The Enjoyment of Discovery and the Wonderfulness of the Unknown
-The Department of Physics -
Professor Satoshi Yamamoto (Chair, Department of Physics)
Physics is an experimental science that faces nature and investigates various phenomena from a broad range of substances and properties in nature. The field is strongly related to mathematics and has developed through both theory and experimentation. In particular, since the 19th century modern physics has supported the study of not only the origins of matter and the universe but has also built the foundation for all academic research through providing an understanding of microscopic views of substances and their related fundamental theory, which in turn has helped to form our present-day civilization based on the full use of electronics and information technologies. This role has remained the same to this day.
In science, gaining an understanding of something causes more mysteries to emerge. When looking back at scientific advancement over more or less a century, I wonder what kind of developments are waiting for us in the next 100 years. Even in the field of physics, our observations of nature will undoubtedly undergo massive changes and developments, and I believe that the ones to accomplish this may be you.
The three strengths of physics
As shown in Figure 1, physics covers a range of fields that is so wide that it is impossible to describe each one within the limited space in this article. Based on these many fields, I will introduce three strengths of physics. Please visit the Department of Physics homepage or laboratory pages to read about each field in depth.
1: The ultimate challenge
A characteristic of physics is to thoroughly and ultimately investigate an object regardless of what it is. To achieve this, we are conducting research using the most refined technologies and methods. Let’s look at some examples.
Our pursuit of the origin of observable matter has us enter the invisible worlds of atomic nuclei and elementary particles. In contrast to the diversity of matter, the world of the elementary particles that form matter is simple and beautiful. Modern physics is experimentally approaching the origin of matter by conducting high energy accelerator experiments and searching for very rare events such as proton decay (Figure 2).
The detection of the Higgs boson, which is responsible for the origin of mass, has recently been attracting increasing attention. Even in theoretical research, the construction of theories that surpass the standard model, such as those using supersymmetry, as well as theories aimed at unifying quantum gravity, for instance superstring theory or M-theory, are advancing alongside mathematical physics. Research on elementary particles is strongly tied to the origin of the universe, through inflation theory, dark matter, and the origin of dark energy, and has become the ultimate frontier of exploring space-time and matter.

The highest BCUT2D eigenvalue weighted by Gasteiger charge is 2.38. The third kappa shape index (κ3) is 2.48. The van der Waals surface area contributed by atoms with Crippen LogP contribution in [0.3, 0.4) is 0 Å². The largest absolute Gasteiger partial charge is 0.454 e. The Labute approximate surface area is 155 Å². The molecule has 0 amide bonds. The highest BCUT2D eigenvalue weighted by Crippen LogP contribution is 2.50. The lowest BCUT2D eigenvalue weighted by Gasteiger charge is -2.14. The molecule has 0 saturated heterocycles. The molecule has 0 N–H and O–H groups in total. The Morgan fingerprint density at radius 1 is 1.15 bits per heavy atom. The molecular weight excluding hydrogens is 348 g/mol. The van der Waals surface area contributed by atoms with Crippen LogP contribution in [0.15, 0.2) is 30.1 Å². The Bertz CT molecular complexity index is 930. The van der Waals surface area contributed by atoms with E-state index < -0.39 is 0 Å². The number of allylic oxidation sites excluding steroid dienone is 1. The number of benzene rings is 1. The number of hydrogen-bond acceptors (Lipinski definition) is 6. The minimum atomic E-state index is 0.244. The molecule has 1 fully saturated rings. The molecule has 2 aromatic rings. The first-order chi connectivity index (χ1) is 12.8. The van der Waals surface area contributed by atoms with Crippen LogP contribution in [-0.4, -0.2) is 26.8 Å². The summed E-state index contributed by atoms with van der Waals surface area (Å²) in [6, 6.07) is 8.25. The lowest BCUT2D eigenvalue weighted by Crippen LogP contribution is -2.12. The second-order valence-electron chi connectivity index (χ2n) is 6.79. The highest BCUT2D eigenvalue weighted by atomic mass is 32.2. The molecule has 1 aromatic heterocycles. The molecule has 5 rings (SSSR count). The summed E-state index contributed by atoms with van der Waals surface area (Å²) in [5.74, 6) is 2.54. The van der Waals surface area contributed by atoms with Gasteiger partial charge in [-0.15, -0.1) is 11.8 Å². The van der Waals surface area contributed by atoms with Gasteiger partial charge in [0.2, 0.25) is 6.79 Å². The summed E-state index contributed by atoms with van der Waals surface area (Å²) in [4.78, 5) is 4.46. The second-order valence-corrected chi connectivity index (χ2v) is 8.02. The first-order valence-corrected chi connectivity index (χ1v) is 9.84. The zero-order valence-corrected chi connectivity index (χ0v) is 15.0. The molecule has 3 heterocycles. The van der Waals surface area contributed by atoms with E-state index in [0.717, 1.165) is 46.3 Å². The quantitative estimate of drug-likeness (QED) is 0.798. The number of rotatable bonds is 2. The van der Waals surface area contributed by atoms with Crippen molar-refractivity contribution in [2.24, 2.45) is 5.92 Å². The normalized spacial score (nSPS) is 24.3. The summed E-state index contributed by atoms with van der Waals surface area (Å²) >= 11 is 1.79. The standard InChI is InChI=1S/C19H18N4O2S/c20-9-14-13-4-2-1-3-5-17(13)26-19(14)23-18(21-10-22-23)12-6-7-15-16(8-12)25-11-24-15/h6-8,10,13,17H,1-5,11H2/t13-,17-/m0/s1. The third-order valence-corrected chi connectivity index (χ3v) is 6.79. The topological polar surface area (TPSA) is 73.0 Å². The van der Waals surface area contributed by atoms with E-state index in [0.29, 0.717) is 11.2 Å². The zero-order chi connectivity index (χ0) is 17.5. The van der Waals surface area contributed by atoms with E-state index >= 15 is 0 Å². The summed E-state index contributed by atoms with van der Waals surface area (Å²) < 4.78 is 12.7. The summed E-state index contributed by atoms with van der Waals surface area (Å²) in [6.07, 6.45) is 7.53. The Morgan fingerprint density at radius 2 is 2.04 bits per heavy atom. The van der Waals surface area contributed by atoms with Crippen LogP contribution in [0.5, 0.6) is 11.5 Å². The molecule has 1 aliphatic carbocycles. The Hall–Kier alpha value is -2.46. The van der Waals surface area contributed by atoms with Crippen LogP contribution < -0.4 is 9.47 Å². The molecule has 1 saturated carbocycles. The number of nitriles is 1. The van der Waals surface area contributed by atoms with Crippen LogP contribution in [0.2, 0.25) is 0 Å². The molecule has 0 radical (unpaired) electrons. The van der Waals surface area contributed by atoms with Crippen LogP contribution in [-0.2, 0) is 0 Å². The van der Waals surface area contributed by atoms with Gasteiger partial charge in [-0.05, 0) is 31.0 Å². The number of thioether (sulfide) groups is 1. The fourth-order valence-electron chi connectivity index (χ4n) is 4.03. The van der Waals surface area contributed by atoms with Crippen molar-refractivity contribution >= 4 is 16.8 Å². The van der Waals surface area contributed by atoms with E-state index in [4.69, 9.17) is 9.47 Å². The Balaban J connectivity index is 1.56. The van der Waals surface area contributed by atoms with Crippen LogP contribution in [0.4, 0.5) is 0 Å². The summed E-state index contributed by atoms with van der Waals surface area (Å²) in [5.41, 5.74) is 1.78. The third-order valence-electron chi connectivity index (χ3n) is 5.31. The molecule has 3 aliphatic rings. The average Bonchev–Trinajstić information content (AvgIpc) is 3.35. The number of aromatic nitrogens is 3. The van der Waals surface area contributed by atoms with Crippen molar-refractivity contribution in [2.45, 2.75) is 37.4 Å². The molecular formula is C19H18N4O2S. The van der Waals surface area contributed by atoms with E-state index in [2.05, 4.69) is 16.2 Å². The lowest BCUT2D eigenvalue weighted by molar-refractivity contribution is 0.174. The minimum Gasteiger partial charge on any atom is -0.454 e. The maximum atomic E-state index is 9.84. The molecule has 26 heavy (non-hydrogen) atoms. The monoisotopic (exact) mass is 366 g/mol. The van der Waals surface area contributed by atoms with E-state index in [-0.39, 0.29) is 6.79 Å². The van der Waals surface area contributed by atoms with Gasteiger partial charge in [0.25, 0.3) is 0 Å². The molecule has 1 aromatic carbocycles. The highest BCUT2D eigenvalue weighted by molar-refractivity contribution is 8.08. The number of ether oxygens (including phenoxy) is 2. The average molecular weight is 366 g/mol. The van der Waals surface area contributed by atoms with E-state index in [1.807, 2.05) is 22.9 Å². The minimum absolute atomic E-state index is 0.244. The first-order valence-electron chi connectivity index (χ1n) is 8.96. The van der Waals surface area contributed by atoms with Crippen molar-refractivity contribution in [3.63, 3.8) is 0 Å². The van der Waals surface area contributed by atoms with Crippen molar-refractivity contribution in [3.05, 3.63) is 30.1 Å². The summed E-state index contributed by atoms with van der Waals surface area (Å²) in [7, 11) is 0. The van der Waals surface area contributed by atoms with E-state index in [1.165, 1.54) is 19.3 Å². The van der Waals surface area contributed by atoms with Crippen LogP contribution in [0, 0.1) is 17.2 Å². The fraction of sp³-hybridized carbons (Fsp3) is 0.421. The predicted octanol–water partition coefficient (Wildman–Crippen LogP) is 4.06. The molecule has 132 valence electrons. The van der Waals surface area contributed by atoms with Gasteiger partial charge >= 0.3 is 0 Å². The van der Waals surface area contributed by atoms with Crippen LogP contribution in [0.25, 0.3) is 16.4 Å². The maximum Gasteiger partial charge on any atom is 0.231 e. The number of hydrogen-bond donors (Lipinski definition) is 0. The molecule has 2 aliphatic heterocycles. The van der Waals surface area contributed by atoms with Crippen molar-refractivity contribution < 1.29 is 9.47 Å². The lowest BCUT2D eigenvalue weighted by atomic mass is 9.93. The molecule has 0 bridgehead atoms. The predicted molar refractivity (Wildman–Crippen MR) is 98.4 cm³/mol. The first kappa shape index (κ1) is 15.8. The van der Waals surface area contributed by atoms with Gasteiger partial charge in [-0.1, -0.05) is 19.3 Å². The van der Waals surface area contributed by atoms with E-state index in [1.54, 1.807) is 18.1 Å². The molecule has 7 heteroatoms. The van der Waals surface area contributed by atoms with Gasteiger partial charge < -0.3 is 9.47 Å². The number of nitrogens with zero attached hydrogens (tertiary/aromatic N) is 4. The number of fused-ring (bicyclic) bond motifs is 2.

|Figure 2. The ATLAS detector at the LHC accelerator located in Geneva, Switzerland, which discovered the Higgs boson. The diameter is 22 m and the length is 44 m. This is an example of state-of-the-art measurement in physics.
(Photo by Professor Shoji Asai)
Recently, gravitational waves have become a popular topic of discussion. Gravitational waves are said to be the last homework assignment left by Einstein and were predicted by the general theory of relativity. A gravitational wave emitted from the coalescence of black holes and that of neutron stars was recently detected using a detector with state-of-the-art laser technology. Persistent advanced technological developments over more than 30 years made supersensitive measurements that detect the displacement of a single hydrogen atom over the distance between the Earth and the Sun possible, which then led to the detection of gravitational waves.
A new world is also emerging in the field of quantum informatics. Beyond classical information and communication technology, we are now realizing technologies that use properties of quantum systems. Research is now being conducted in terms of how to use these extreme technologies for actual communication and what we can ultimately gain from these technologies. In our current “information society,” information is also a subject of exploration in physics.
2: Understanding diversity
Another strength of physics is that it explores diversity. Diversity is not just about collecting and examining various things but also deepening our understanding of nature by deriving fundamental laws that govern diversity. In particular, thermodynamics and statistical mechanics have played a key role in elucidating diverse systems consisting of various materials on various scales, which in turn has developed rich fields such as condensed matter physics, non-equilibrium physics, biophysics, and quantum informatics.